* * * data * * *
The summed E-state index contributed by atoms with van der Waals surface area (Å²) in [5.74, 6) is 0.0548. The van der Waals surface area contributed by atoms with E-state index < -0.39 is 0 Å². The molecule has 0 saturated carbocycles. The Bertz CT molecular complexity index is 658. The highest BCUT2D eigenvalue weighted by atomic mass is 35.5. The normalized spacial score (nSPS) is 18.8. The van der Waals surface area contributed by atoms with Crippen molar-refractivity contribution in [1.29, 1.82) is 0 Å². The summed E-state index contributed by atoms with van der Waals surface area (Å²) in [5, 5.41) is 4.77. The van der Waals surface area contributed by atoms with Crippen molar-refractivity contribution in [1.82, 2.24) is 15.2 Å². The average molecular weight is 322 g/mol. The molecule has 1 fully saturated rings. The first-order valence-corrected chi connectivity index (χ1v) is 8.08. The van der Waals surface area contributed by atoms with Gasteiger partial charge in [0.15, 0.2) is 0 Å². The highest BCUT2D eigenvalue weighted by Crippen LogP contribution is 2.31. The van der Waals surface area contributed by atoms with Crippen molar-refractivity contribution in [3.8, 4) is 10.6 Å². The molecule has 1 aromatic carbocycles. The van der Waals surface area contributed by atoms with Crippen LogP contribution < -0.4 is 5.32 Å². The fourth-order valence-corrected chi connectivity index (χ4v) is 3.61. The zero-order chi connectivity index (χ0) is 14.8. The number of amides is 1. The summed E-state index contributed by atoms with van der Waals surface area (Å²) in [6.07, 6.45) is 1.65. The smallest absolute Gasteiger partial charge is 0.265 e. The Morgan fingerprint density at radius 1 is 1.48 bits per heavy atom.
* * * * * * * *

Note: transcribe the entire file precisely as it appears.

The summed E-state index contributed by atoms with van der Waals surface area (Å²) in [5.74, 6) is 0.0548. The van der Waals surface area contributed by atoms with E-state index < -0.39 is 0 Å². The molecule has 0 saturated carbocycles. The Bertz CT molecular complexity index is 658. The highest BCUT2D eigenvalue weighted by atomic mass is 35.5. The normalized spacial score (nSPS) is 18.8. The van der Waals surface area contributed by atoms with Crippen molar-refractivity contribution in [1.29, 1.82) is 0 Å². The summed E-state index contributed by atoms with van der Waals surface area (Å²) in [5, 5.41) is 4.77. The van der Waals surface area contributed by atoms with Crippen molar-refractivity contribution in [1.82, 2.24) is 15.2 Å². The average molecular weight is 322 g/mol. The molecule has 1 fully saturated rings. The first-order valence-corrected chi connectivity index (χ1v) is 8.08. The van der Waals surface area contributed by atoms with Gasteiger partial charge in [0.15, 0.2) is 0 Å². The highest BCUT2D eigenvalue weighted by Crippen LogP contribution is 2.31. The van der Waals surface area contributed by atoms with Crippen molar-refractivity contribution in [3.8, 4) is 10.6 Å². The molecule has 1 aromatic carbocycles. The van der Waals surface area contributed by atoms with Crippen LogP contribution < -0.4 is 5.32 Å². The fourth-order valence-corrected chi connectivity index (χ4v) is 3.61. The zero-order chi connectivity index (χ0) is 14.8. The number of amides is 1. The summed E-state index contributed by atoms with van der Waals surface area (Å²) in [6.07, 6.45) is 1.65. The smallest absolute Gasteiger partial charge is 0.265 e. The Morgan fingerprint density at radius 1 is 1.48 bits per heavy atom.